The type designer and typographer Pablo Medina of Cubanica, recently produced a mural in San Francisco as a testament to the city’s wellspring of love. Here is the progression from original vernacular inspiration to inspired nuanced finish.
Medina told me he worked with Nolan Jones as his assistant and collaborator, who got approval from the Tattoo shop to paint on their wall and worked tirelessly helping Medina paint the mural. “The whole thing wouldn’t have happened without him.”
What triggered this mural?
The fantastic people in San Francisco! San Francisco is a city filled with kind and generous people. I was there in the Spring of 2011 as part of an artist-in-residence program at California College of the Arts. Those four months in the Spring of 2011 weren’t always the easiest of times, but so many of those people gave so much of themselves to help me out. While I was there, I created a series of lettering paintings that used the many hand-painted signs in the Mission District as influence. One of those paintings became the blueprint for the mural.
Have you done murals before?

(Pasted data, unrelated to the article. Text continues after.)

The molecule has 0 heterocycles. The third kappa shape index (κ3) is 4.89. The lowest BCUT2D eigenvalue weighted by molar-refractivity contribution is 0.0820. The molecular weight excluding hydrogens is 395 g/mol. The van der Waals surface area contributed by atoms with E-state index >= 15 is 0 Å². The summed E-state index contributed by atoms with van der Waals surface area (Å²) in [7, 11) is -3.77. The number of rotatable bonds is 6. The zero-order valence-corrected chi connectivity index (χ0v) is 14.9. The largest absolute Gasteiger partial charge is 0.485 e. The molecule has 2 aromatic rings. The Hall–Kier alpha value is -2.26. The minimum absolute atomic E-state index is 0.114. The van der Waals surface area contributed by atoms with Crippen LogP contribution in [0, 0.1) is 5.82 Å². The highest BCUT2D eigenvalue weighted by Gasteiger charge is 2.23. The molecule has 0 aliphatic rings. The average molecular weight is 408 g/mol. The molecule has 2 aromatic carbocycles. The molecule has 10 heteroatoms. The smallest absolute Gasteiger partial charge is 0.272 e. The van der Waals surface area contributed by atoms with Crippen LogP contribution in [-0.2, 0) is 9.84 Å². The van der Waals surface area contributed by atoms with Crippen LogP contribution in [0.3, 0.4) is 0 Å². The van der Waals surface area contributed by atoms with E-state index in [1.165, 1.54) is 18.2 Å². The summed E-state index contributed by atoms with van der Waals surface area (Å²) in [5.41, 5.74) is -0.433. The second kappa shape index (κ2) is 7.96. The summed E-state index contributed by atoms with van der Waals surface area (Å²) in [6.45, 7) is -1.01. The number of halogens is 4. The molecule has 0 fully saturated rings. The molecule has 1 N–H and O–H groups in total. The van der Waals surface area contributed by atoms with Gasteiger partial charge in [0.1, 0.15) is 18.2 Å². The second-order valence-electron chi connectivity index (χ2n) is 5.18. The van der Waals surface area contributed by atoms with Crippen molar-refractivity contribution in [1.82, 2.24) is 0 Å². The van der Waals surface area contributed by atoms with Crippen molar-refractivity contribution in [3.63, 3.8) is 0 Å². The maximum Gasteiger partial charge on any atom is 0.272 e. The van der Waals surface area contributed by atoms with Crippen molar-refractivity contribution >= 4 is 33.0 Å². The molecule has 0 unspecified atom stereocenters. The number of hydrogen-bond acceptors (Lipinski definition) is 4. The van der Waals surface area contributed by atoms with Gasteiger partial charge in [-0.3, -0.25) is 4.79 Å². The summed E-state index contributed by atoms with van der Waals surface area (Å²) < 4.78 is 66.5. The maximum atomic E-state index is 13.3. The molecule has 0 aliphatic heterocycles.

Yes, one as a part of the DUMBO Arts Festival and another one in collaboration with the students in my Experimental Typography class.
The Mission district is a part of SF filled with murals. Was type a means of standing out?
I didn’t think about doing a typographic mural as a way of standing out. Typography and lettering is just what I do. Many of the amazing murals in the Mission are figurative, so yes, since this one uses only lettering, I think it stands apart.
What’s been the response?
The most rewarding part of painting the mural was interacting with so many of the characters that passed through that alley. The first response that I got was usually a smile. After that, people would usually comment on how happy they were to have a new mural in that alley. My favorite response came from a local homeboy who rolled through the alley in his Lexus blaring some west coast hip-hop. With a tough frown, he looked at me, looked at the wall, then looked back at me and simply nodded in approval. The Mission District is of the few neighborhoods in SF that still has a bustling working class immigrant population. A pleasant and unexpected result of painting this mural was realizing the appreciation that these folks had for art, design and positive messages in their environment.
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